Eighties child

Eighties child by T. D. Harvey

The eighties were a magical time to be a child. It was a time of dreams and possibilities. Our parents telling us that if we work hard we will get everything we want in life; was a truth, a given, a right. Almost as a proof of concept, here in Britain we had a female Prime Minister, The Iron Lady. She was strong and determined and showed us girls that we really could achieve anything, should we wish to. Oh I had no interest in politics whatsoever, but just the knowledge that a woman headed the country politically, as well as a female head of state, was empowering. I grew up having no sense of the barriers women face. There was no glass ceiling for my friends and me. I had no understanding of the problems Margaret Thatcher caused in the country; the riots, the strikes, the decimated communities. That understanding came much later. I was never aware of the importance of a female Prime Minister because, of course, I knew no other way. I grew up with the belief that it was perfectly natural for men and women to have equal rights. My parents both worked and took equal responsibility for the daily chores of family life. My father cooked, cleaned, took us to school and helped us with our homework. Equality was a natural way of life. As I got older and realised the world did not work in the same way as my home life or the way my female Prime Minister made the world look, I was deeply shocked and disappointed.
The Space programme was big news in the eighties and at one point or another, each of my friends expressed an ambition to travel beyond the stars. Of course, none of us ever has but I suppose, there is time yet. The world was full of big hair, loud clothes and shoulder pads. The decade oozed overindulgence and decadence. It breathed life and money into the world and shook the foundations with its splendour. When I listen to the music of the time I am transported back to a world of bright, gaudy personalities and endless promise. My dreams were more simple than most; become a teacher of English to engage children in a love of books and language. Marry a nice man, a man like my father, and have two beautiful children; one boy and one girl, as I had grown up. Live in a house similar to the one I grew up in and be happy in a world of expectation and hope.
The eighties were not all full of money and wonder. Scenes of starving children filled our televisions and songs were sung to raise funds for aid. I remember feeling guilt for the food on my plate and for the life I was able to lead. I remember feeling impotent too; that I could do nothing to help except for buying a record. And to my shame, I remember cursing yet another appeal, yet another advert, yet more crying children with bloated bellies and flies in their eyes. The desensitisation was the worst part, being wearied by all that sadness and despair was so very wrong, but a natural consequence of the total immersion.
The cold war did not pass us children by either. We were subjected to a particularly harrowing animated film about the bomb dropping. Nuclear war was an ever present and very real threat. Relentless films showed post apocalyptic worlds with giant scorpions and armour plated cockroaches, reddened, wind blown skies and frightening looking people with open sores and bald patches, poisoned by radiation. I was so terrified by this that I would worry constantly about seeing a mushroom cloud rising into the sky above my home in Southern England. I had even worked out, to the minute, a rescue plan to enable me to get my six rabbits into the house and safe before the cloud hit. I truly believed the messages of taping up windows and doors would save us from the fallout. I calculated that I had time to run the bath and sinks with water whilst fetching in each rabbit and penning them in my bedroom. I would have to put the dogs on their leads to ensure they didn’t follow me outside; I was prepared to risk myself for the sake of my rabbits, but not my dogs. The fear of war was a shocking thing to go through as a child and yet, children in this world live through much more real and immediate threats. At the time I thought we were in imminent danger, but of course, in comparison to those in war torn countries today, we were not. We did not know how incredibly lucky we were in that time of plenty and excitement when everything was possible and all we had to do was try.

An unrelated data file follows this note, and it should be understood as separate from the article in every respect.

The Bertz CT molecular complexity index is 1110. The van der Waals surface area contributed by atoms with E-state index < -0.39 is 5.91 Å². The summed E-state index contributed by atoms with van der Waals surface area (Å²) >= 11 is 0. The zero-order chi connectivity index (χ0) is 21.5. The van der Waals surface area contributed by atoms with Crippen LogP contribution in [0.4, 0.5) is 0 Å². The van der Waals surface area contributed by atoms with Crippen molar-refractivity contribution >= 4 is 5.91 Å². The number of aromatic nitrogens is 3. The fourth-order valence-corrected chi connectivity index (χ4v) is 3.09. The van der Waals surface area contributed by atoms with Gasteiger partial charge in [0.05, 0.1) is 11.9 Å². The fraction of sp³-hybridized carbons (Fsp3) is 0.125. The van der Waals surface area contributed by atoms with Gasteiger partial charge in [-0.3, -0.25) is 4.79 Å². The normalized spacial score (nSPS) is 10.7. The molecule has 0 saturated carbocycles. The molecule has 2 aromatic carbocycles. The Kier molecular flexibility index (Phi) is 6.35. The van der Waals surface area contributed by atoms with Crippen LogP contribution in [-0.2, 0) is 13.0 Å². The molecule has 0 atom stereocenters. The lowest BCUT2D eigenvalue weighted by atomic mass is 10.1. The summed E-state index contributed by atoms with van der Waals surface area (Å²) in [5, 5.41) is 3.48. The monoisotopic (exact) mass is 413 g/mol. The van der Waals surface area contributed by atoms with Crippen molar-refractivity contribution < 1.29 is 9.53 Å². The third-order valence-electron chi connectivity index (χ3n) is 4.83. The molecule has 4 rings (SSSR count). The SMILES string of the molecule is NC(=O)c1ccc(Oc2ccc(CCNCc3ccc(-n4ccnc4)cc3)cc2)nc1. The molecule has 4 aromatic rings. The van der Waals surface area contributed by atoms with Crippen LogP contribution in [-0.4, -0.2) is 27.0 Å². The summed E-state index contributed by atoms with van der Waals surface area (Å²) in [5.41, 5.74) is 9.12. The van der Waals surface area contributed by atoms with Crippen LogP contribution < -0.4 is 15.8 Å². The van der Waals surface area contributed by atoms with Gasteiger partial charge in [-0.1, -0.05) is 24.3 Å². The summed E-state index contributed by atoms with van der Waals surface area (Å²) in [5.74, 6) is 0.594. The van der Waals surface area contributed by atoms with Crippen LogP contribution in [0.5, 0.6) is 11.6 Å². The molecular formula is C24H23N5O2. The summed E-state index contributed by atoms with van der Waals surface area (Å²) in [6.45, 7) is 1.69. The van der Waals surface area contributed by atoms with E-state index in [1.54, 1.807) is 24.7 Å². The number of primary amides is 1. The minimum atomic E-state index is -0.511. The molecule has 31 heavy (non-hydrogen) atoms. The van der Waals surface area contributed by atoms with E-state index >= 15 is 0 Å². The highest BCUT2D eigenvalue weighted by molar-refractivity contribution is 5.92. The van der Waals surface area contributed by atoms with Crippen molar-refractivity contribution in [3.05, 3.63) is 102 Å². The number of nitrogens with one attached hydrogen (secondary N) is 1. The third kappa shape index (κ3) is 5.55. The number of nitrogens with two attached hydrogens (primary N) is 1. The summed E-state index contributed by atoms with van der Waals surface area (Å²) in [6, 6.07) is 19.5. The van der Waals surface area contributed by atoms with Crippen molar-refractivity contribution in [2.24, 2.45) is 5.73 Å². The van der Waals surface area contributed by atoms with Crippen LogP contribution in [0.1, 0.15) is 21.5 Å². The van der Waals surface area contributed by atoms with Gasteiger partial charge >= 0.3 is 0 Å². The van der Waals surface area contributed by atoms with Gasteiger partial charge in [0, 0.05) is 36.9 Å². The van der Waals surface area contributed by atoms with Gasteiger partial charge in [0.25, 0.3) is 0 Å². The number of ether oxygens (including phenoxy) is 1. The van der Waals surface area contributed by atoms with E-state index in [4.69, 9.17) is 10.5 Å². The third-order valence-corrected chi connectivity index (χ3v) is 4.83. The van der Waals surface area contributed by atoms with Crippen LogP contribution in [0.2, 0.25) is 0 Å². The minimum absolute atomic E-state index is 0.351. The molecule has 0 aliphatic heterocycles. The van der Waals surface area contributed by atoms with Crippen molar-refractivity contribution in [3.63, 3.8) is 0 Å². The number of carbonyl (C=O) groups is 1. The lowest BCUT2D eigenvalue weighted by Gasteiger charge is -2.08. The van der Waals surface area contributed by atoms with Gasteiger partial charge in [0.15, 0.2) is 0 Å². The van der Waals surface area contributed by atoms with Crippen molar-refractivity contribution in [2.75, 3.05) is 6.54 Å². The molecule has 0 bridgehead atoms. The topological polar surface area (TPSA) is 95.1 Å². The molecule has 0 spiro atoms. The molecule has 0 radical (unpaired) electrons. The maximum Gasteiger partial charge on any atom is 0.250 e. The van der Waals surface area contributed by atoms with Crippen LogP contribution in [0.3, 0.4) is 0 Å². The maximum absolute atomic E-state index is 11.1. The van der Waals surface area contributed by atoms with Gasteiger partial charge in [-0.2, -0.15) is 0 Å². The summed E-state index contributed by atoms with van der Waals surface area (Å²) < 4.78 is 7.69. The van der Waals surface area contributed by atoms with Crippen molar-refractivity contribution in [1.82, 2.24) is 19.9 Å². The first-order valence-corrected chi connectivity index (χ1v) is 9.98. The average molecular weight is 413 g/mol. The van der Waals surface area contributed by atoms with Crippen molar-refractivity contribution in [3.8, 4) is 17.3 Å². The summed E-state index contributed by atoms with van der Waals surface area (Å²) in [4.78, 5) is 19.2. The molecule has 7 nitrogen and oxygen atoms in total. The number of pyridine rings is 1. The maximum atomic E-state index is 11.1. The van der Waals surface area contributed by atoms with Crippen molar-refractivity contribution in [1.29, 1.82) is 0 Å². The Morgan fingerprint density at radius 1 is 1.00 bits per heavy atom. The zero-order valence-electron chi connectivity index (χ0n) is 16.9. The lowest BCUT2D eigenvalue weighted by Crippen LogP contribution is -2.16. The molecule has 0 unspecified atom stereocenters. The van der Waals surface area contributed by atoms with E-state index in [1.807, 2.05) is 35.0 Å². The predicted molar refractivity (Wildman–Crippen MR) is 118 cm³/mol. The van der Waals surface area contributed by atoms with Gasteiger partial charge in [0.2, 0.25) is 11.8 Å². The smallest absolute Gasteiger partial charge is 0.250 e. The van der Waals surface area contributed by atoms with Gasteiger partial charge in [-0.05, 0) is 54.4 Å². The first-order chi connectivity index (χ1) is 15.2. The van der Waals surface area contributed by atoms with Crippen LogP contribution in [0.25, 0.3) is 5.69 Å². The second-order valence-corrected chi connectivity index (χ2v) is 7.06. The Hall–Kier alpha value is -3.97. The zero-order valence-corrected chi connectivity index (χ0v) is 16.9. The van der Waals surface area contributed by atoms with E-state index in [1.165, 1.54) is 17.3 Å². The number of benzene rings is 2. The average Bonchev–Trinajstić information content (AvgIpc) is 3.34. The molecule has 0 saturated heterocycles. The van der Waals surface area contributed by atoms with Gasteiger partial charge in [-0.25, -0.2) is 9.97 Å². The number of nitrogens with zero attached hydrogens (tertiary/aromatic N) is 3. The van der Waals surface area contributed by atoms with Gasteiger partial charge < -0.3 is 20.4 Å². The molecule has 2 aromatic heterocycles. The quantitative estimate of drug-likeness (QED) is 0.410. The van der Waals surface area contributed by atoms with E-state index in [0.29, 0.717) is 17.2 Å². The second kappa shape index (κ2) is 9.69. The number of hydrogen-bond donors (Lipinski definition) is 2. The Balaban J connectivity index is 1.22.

So here I am, nearing the point at which life is apparently supposed to begin and I look back fondly at that decade. Not with a want to return to those decadent times, but with a remembrance of my naivety and optimism for the life that lay before me. Britain did not continue to prosper and we are now in the grip of such austere times that no-one’s future is certain; no-one’s home is truly safe. Those in most need are vilified for the enormous welfare bill and today’s children have neither the manners not the respect my generation was instilled with. I have not ended up where I thought I would, and I have not had the life I expected. But that doesn’t mean my life has been bad thus far; simply different. I have, I hope, much more life to experience and I look forward to the new surprises that lie in wait. I will, however, always remember the eighties fondly.Image

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